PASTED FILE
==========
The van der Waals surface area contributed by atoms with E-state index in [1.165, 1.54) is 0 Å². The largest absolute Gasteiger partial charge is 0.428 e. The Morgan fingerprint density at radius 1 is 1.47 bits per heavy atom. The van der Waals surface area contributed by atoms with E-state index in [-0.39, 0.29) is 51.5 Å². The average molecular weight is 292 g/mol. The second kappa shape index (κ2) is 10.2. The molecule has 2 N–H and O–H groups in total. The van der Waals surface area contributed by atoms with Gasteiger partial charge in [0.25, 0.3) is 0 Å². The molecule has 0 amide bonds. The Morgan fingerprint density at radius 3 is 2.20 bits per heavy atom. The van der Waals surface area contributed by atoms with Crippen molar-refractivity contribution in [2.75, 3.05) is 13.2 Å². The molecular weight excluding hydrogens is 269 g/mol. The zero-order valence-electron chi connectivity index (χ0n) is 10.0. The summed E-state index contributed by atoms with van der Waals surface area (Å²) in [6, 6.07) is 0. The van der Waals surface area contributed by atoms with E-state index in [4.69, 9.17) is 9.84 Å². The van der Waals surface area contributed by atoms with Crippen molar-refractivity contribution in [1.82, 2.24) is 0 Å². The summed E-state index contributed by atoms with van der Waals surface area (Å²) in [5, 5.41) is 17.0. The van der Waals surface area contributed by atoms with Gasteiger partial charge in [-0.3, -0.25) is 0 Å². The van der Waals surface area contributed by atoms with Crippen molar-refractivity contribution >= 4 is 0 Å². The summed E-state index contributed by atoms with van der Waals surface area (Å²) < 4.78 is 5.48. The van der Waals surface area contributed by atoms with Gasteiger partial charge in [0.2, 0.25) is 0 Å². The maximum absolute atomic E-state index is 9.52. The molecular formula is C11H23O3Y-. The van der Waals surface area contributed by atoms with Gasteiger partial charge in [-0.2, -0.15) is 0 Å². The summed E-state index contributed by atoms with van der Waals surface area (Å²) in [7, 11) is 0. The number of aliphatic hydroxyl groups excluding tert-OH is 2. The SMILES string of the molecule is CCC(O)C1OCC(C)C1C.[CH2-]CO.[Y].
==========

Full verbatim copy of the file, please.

The van der Waals surface area contributed by atoms with E-state index in [1.165, 1.54) is 0 Å². The largest absolute Gasteiger partial charge is 0.428 e. The Morgan fingerprint density at radius 1 is 1.47 bits per heavy atom. The van der Waals surface area contributed by atoms with E-state index in [-0.39, 0.29) is 51.5 Å². The average molecular weight is 292 g/mol. The second kappa shape index (κ2) is 10.2. The molecule has 2 N–H and O–H groups in total. The van der Waals surface area contributed by atoms with Gasteiger partial charge in [0.25, 0.3) is 0 Å². The molecule has 0 amide bonds. The Morgan fingerprint density at radius 3 is 2.20 bits per heavy atom. The van der Waals surface area contributed by atoms with Crippen molar-refractivity contribution in [2.75, 3.05) is 13.2 Å². The molecular weight excluding hydrogens is 269 g/mol. The zero-order valence-electron chi connectivity index (χ0n) is 10.0. The summed E-state index contributed by atoms with van der Waals surface area (Å²) in [6, 6.07) is 0. The van der Waals surface area contributed by atoms with E-state index in [4.69, 9.17) is 9.84 Å². The van der Waals surface area contributed by atoms with Crippen molar-refractivity contribution in [1.82, 2.24) is 0 Å². The summed E-state index contributed by atoms with van der Waals surface area (Å²) in [5, 5.41) is 17.0. The van der Waals surface area contributed by atoms with Gasteiger partial charge in [-0.3, -0.25) is 0 Å². The van der Waals surface area contributed by atoms with Crippen molar-refractivity contribution >= 4 is 0 Å². The summed E-state index contributed by atoms with van der Waals surface area (Å²) < 4.78 is 5.48. The van der Waals surface area contributed by atoms with Gasteiger partial charge in [0.2, 0.25) is 0 Å². The maximum absolute atomic E-state index is 9.52. The molecular formula is C11H23O3Y-. The van der Waals surface area contributed by atoms with Gasteiger partial charge in [-0.2, -0.15) is 0 Å². The summed E-state index contributed by atoms with van der Waals surface area (Å²) in [7, 11) is 0. The number of aliphatic hydroxyl groups excluding tert-OH is 2. The SMILES string of the molecule is CCC(O)C1OCC(C)C1C.[CH2-]CO.[Y].